Beware The Belly Fat

November 16, 2015

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We all know that obesity poses a serious risk to our health, but new scientific evidence suggests that belly fat alone can more harmful, regardless of how much you weigh.

A 14-year study recently published in the journal Annals in Internal Medicine examined the health of over 15,000 adults. Researchers found that men of a normal weight with excess stomach fat were more than twice as likely to die compared to men with obesity with more even fat distribution. Similarly, women of a normal weight with excess belly fat had a 32 percent greater risk of death than women with obesity. Authors of the study believe that visceral fat, the fat stored in the abdomen, may be the reason for significantly higher mortality rates.

Where you store body fat determines how dangerous it is to your health. Stomach fat may look the same as fat from the arms or legs, but it is much more active.

Ģ Fat around the abdomen produces hormones and substances that interfere with blood vessel activity by clogging the arteries. Clogged arteries put you at an increased risk of heart attack or stroke.

Ģ Visceral fat is often deposited in the liver. A fatty liver increases your risk of diabetes and heart disease.

Ģ Belly fat increases insulin resistance and inflammation. Inflammation has been linked to weight gain and increased risk of cancer.

This study is an important reminder that weight tells one part of the story of our health and body composition and fat distribution tells another. People that are overweight or obese need to stay vigilant as they work to improve their weight loss and overall health. Increased risk of diabetes, heart disease, and inflammation are all linked to higher weights and body mass indexes (BMIs). Keep in mind that the study compared obese men and women with even fat distribution. This means that if you have more of an apple-shaped figure, you face the greatest health risks.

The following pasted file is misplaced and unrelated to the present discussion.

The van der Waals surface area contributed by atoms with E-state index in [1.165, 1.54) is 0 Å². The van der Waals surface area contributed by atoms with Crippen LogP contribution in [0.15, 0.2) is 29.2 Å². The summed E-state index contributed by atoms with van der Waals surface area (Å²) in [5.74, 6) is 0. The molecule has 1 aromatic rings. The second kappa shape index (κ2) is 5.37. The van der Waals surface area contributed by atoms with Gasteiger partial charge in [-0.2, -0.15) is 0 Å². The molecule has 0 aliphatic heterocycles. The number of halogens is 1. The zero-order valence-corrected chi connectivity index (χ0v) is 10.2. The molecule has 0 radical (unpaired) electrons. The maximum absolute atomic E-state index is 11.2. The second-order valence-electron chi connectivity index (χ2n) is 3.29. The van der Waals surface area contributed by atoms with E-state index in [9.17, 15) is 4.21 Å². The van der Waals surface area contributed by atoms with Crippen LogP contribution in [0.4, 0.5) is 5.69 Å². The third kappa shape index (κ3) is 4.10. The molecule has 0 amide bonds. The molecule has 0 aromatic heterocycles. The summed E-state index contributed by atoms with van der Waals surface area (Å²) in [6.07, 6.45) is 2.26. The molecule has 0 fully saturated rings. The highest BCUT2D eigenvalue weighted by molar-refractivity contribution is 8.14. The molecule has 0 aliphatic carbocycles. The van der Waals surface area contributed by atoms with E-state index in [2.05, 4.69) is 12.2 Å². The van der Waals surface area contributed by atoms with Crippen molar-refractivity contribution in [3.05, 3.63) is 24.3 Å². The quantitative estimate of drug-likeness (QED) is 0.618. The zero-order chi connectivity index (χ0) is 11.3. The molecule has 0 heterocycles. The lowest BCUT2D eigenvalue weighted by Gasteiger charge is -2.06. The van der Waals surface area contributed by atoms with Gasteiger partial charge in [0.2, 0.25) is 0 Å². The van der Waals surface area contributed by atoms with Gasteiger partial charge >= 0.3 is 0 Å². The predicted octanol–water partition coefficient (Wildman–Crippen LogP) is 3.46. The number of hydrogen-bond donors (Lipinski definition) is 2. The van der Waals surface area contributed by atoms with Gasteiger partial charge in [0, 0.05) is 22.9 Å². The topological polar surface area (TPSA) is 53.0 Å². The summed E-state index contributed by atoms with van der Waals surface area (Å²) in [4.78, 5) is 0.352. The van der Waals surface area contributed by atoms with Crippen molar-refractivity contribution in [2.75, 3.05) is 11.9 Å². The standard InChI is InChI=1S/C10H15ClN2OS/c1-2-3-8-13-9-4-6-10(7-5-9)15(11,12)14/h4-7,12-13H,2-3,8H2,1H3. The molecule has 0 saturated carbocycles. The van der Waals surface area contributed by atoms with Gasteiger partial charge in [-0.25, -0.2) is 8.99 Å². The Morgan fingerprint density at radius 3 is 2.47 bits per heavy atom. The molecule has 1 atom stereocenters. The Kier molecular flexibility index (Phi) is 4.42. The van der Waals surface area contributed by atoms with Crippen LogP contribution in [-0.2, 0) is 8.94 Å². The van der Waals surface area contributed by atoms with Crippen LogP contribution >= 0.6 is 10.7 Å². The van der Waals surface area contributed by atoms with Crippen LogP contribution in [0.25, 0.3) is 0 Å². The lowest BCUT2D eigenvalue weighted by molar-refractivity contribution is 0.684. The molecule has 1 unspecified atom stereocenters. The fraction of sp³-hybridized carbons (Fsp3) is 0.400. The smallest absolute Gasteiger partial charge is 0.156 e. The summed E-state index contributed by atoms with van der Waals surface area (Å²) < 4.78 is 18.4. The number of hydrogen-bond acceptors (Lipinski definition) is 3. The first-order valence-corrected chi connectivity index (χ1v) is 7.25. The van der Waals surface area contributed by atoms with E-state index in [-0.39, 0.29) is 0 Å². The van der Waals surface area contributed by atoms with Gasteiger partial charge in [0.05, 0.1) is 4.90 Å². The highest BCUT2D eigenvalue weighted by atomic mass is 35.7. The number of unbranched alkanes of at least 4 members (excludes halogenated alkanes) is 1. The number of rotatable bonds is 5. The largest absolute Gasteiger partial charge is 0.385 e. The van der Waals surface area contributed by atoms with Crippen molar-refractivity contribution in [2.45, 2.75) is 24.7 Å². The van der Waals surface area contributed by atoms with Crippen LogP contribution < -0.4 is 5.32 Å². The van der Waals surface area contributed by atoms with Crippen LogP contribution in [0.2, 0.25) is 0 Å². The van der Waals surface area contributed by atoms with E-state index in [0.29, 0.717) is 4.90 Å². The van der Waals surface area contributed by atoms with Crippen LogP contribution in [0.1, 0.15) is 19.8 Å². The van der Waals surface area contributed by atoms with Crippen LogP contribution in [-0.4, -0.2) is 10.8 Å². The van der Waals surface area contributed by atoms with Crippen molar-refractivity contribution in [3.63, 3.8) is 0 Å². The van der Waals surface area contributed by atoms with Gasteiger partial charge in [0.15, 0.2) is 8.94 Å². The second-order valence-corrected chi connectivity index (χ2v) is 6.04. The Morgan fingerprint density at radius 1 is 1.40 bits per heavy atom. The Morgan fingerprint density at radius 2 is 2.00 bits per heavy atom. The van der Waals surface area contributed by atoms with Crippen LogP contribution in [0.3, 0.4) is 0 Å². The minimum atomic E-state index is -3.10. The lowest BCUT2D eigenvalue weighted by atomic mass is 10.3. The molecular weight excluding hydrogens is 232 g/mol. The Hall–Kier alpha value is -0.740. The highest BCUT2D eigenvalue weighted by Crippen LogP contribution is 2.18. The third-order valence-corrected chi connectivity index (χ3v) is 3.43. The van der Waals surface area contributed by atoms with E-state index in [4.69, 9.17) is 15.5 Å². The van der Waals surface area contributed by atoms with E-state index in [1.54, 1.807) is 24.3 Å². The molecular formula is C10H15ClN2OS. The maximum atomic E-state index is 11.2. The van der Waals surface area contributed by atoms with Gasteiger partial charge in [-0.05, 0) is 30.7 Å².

Reducing belly fat is one of the best things you can do for your health, regardless of how much you weigh. Here are some tips backed by science that can help you turn that rotten apple into a body ripe for longevity.

Get moving. A publication from the Harvard Medical School stressed that lifestyle habits, especially exercise, are the best way to fight visceral fat. Both aerobic and strength training have the power to burn fat and increase resting metabolism.

Switch to whole grains. A study published in the American Journal of Clinical Nutrition found that people who consumed great amounts of whole grains, like brown rice and quinoa, instead refined grains, like white bread, white pasta, and white rice) had lower amount visceral fat in their abdomens. The simple rule is, if it’s white, don’t take that bite! And remember that white foods hide in many seemingly healthy foods, so always check the nutrition labels.

Limit sugar. Studies have shown added sugars like fructose may cause belly fat. These are commonly found in sodas, energy drinks, and fruit juice blends. Satisfy your sweet tooth with naturally occurring sugars found in whole fruits. Fruits are rich and flavor and more importantly fiber, which will keep promote satiety and aid in weight loss. And sugar is even sneakier than refined grains by hiding in foods under several different names. Learn what those names are, and again, check nutrition labels before eating.

Eat more protein. Burn belly fat by adding more lean protein to our diets. A study published in Journal of Nutrition found that increasing your protein intake to about 30 percent of your total calories might help you drop abdominal fat. Protein takes the body longer to digest than other food and requires more calories burned to break down.

Belly fat is more than an appearance concern; it’s a major health risk. Whether you are of normal weight or suffer from obesity, the danger it poses can very well take years off your life. The first step in knowing if you are at risk is measuring your body composition, which will tell you where most of your body fat is stored. Talk to your doctor about taking that step today.

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